The LP had already been pressed when he remembered the tattoos, which decorated his late grandfather’s wrists. A single plus symbol was inked into one, a minus on the other.
“It was really bizarre,” Mew frontman Jonas Bjerre says. The coincidence is eerie because his band’s new album bears the same two symbols: +-. Simple, concise—especially considering the band’s last album title, the Fiona Apple-worthy No More Stories Are Told Today, I’m Sorry They Washed Away // No More Stories, The World is Grey, I’m Tired, Let’s Wash Away. But these tattoos were images he’d completely forgotten, at least until after Mew’s sixth LP was wrapped.
They’d originally taken their title from an artist at the graphic design studio M/M Paris, who compared the album to a battery. But stumbling upon this veiled connection—that’s par for the course in the world of Mew, the Danish arena-prog titans who’ve returned to the music realm after a relatively quiet four years. Bjerre doesn’t put too much stock in the tattoos. It’s a weird coincidence, yeah. But his grandfather was a bit of a sailor, and the tattoo’s origin isn’t exactly steeped in family meaning—or any other significance—that he can figure. In fact, “I think he was very drunk when he got it,” Bjerre says, laughing. “But it didn’t really have any relevance, because [the album title] didn’t really come from me. But I thought that was really funny.”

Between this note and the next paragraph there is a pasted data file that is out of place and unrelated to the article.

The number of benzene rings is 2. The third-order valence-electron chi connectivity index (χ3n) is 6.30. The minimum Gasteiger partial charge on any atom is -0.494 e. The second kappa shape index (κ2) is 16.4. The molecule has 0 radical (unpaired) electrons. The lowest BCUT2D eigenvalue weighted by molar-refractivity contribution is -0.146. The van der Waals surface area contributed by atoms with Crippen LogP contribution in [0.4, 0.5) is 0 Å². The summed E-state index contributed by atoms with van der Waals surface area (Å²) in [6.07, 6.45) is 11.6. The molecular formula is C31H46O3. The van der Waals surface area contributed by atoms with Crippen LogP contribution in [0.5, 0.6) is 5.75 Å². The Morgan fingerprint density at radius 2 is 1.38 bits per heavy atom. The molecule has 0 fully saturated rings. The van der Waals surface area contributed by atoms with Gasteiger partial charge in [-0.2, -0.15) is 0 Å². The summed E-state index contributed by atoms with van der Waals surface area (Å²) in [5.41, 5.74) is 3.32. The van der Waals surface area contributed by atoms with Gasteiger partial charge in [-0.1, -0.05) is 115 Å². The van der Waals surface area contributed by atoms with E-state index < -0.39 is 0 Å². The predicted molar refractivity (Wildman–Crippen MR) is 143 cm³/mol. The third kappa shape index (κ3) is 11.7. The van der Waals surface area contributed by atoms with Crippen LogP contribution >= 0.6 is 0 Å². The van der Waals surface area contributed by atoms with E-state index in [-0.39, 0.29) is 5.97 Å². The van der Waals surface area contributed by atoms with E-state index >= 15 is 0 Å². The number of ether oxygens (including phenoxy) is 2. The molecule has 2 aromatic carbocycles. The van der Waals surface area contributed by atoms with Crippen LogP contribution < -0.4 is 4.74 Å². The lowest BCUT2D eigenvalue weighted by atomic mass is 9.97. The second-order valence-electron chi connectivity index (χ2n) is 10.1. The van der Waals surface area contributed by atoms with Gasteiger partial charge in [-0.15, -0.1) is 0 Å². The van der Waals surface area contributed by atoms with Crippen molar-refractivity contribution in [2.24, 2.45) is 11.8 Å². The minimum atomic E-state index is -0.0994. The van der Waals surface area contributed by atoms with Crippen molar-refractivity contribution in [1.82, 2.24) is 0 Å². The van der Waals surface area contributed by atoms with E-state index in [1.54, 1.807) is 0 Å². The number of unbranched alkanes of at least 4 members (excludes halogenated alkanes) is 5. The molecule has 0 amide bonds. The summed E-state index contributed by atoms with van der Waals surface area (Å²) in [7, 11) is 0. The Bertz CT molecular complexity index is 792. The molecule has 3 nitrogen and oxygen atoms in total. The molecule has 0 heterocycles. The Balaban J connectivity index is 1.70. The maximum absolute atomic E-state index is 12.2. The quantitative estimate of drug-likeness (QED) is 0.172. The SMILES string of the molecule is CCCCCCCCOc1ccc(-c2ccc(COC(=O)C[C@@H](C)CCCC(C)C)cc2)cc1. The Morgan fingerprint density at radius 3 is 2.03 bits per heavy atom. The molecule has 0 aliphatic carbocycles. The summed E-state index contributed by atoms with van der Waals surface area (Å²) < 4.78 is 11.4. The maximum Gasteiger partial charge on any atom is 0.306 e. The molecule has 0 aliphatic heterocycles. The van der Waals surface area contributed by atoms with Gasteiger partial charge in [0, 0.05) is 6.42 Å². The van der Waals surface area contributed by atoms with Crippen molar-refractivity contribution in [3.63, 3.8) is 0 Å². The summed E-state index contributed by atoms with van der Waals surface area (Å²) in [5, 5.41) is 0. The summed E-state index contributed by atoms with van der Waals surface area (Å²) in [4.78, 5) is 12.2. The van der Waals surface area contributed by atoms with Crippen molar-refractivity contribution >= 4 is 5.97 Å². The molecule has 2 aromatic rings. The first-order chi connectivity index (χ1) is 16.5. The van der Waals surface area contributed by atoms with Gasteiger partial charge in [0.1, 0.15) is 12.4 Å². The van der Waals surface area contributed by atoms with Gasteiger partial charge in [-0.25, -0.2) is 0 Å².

But the other thing Mew discovered leading up to +-’s release—that’s something Bjerre’s thankful for daily. Because in 2014—20 years after the band’s formation, and a near decade since the departure of bassist Johan Wohlert, who has since rejoined—Mew learned to be a band again. Bjerre explains it from Copenhagen via Skype, where it’s one in the morning. He’s sipping from a coffee mug, happy to take these interviews late into the night. “My sleep pattern has been kind of weird for the last couple of days, so it’s been quite good for me,” he says.
The rest of Mew—Bjerre, guitarist Bo Madsen, drummer Silas Utke Jorgensen—got the news in 2006, on the verge of their first U.S. tour behind the critically loved ...And the Glass Handed Kites, reactions that were a testament to Wohlert’s contributions. The bassist made up one half of Mew’s rhythm section with Jorgensen, and the two added a brutal edge to the glossy beauty of Mew’s higher frequencies. They were dirty but precise, and both seemed to be students of that old jazz saying: “It’s the notes you don’t play that matter.” Both would plunge in and out of Mew’s otherworldly landscape—a smart alternative to the one-dimensional chugging guitars. So the news of Wohlert’s departure was huge, and also delivered during a music video shoot: not only would he become a dad, but he’d also be leaving Mew to do so. He couldn’t juggle both.
“He was really instrumental in finding his own replacement and teaching him to play all the songs,” Bjerre says. “It was actually painless, the way it pragmatically happened, but I think psychologically it was a bit awkward for the band, going on tour without him.”